My Contribution: I was a female businesswoman in Harrisburg after the Civil War, who operated a successful chimney sweep business with my husband. I also belonged to an activist family involved in the Underground Railroad. My mother, Judy Richards, was so influential in our community that an entire neighborhood, “Judytown,” near Third and Mulberry, was named after her. My husband, Reverend Edward “King” Bennett, and I were active participants in the Underground Railroad and assisted fugitive freedom seekers as part of a vast network of allies in Harrisburg based in the Wesley Union A.M.E. Zion Church.
My Legacy: I was devoted to self-improvement and improvement for those of my race. Through my assistance in the Underground Railroad, many people had new opportunities to live life in freedom.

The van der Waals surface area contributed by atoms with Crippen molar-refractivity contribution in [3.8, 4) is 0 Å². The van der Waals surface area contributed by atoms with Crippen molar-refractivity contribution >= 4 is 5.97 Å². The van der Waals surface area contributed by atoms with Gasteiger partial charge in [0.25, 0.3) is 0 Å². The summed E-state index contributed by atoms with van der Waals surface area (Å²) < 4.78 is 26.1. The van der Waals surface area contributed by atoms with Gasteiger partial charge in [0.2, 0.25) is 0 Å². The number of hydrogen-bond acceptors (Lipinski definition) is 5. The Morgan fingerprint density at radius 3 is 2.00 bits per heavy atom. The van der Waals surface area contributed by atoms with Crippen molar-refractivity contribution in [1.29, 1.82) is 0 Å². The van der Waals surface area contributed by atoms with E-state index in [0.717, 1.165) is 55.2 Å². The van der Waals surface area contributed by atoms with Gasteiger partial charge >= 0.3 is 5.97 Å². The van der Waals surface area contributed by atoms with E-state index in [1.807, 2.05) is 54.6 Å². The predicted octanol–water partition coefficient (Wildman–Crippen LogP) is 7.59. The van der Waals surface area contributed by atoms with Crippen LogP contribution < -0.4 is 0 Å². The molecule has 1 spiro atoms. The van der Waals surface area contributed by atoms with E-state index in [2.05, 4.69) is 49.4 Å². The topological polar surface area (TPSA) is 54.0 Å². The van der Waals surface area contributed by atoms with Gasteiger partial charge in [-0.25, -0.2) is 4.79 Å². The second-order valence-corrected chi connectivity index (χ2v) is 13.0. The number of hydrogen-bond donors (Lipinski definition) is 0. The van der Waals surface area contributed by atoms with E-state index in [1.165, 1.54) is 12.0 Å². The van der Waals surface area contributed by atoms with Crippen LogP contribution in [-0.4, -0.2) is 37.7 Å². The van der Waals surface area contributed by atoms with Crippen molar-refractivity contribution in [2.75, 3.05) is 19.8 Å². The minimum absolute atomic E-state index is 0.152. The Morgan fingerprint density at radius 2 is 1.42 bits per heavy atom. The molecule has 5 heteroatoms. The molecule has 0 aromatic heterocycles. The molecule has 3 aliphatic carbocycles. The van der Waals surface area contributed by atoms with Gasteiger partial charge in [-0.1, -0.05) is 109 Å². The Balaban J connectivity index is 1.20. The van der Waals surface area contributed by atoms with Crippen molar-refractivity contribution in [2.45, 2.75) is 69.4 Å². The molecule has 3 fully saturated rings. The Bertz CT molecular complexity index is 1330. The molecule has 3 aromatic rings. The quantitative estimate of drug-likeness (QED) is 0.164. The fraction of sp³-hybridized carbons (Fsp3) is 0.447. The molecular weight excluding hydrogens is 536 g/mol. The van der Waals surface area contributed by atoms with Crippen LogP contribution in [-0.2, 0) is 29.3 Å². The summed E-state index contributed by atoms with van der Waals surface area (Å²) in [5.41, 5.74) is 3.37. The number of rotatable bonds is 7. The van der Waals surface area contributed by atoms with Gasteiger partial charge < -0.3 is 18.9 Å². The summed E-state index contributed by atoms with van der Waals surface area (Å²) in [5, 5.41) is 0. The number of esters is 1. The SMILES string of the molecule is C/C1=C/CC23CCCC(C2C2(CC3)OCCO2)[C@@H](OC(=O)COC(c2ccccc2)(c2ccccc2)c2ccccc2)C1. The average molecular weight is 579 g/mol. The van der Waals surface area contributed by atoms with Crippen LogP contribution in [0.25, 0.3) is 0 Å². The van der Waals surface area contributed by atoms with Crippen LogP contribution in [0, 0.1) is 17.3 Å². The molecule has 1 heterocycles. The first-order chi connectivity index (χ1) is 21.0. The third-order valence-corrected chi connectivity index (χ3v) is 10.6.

About Me: Regarding Mary Ann’s husband and home: “‘King” Bennett was also an active agent of the celebrated ‘Underground Railroad,’ and many a poor fugitive was concealed in the houses at Third and Mulberry.” — J. Howard Wert, Harrisburg Patriot, December 23, 1912.
Full Name: Mary Ann (Richards) Bennett
Birth Date: 1798
Death Date: February 17, 1874
Place of Birth: Virginia
Race: Mulatto” (1860 Federal Cen- sus); Black (1870 Federal Census
Places of Residence: Third Street, near Mulberry in Harrisburg, Pennsylvania
Connection to the Old Eighth Ward: Member of Wesley Union A.M.E. Zion Church.
Family Members: Mother: Judy Richards. Husband: Reverend Edward “King” Bennett. Children: Grant Bennett, Thomas Bennett, Mary L. Coleman (step-daughter). Brother-in-law: Aaron Bennett. Grandchildren: Charles Smith
Education: No Education listed on federal census records
Occupations: Keeping house. Businesswoman
Church Membership: Wesley Union A.M.E. Zion Church
Activism: : Involved with the operation of the Underground Railroad
Connections: William “Pap” Jones, David Stevens, Joseph Bustill.